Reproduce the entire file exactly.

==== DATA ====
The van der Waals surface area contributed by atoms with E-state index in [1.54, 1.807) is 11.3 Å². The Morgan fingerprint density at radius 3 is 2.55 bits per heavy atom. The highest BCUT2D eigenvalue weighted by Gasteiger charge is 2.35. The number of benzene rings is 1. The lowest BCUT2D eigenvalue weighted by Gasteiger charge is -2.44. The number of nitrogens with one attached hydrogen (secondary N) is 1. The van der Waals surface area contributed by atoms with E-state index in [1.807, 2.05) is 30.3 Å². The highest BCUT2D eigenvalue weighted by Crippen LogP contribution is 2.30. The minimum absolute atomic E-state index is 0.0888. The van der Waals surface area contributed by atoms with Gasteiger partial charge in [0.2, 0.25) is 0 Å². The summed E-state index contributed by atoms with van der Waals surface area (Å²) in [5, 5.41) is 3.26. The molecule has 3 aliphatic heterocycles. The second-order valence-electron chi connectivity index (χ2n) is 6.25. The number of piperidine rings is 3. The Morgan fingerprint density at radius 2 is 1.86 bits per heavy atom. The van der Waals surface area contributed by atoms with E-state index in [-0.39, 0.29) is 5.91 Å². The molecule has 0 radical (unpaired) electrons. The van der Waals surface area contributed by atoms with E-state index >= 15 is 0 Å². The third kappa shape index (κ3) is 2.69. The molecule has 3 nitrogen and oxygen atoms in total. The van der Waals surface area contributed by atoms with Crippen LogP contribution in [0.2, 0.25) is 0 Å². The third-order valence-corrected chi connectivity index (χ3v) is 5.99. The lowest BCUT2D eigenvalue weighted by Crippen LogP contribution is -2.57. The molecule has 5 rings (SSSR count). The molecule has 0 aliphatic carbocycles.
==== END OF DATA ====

The van der Waals surface area contributed by atoms with E-state index in [1.54, 1.807) is 11.3 Å². The Morgan fingerprint density at radius 3 is 2.55 bits per heavy atom. The highest BCUT2D eigenvalue weighted by Gasteiger charge is 2.35. The number of benzene rings is 1. The lowest BCUT2D eigenvalue weighted by Gasteiger charge is -2.44. The number of nitrogens with one attached hydrogen (secondary N) is 1. The van der Waals surface area contributed by atoms with E-state index in [1.807, 2.05) is 30.3 Å². The highest BCUT2D eigenvalue weighted by Crippen LogP contribution is 2.30. The minimum absolute atomic E-state index is 0.0888. The van der Waals surface area contributed by atoms with Gasteiger partial charge in [0.2, 0.25) is 0 Å². The summed E-state index contributed by atoms with van der Waals surface area (Å²) in [5, 5.41) is 3.26. The molecule has 3 aliphatic heterocycles. The second-order valence-electron chi connectivity index (χ2n) is 6.25. The number of piperidine rings is 3. The Morgan fingerprint density at radius 2 is 1.86 bits per heavy atom. The van der Waals surface area contributed by atoms with E-state index in [-0.39, 0.29) is 5.91 Å². The molecule has 0 radical (unpaired) electrons. The van der Waals surface area contributed by atoms with E-state index >= 15 is 0 Å². The third kappa shape index (κ3) is 2.69. The molecule has 3 nitrogen and oxygen atoms in total. The van der Waals surface area contributed by atoms with Crippen LogP contribution in [0.2, 0.25) is 0 Å². The third-order valence-corrected chi connectivity index (χ3v) is 5.99. The lowest BCUT2D eigenvalue weighted by Crippen LogP contribution is -2.57. The molecule has 5 rings (SSSR count). The molecule has 0 aliphatic carbocycles.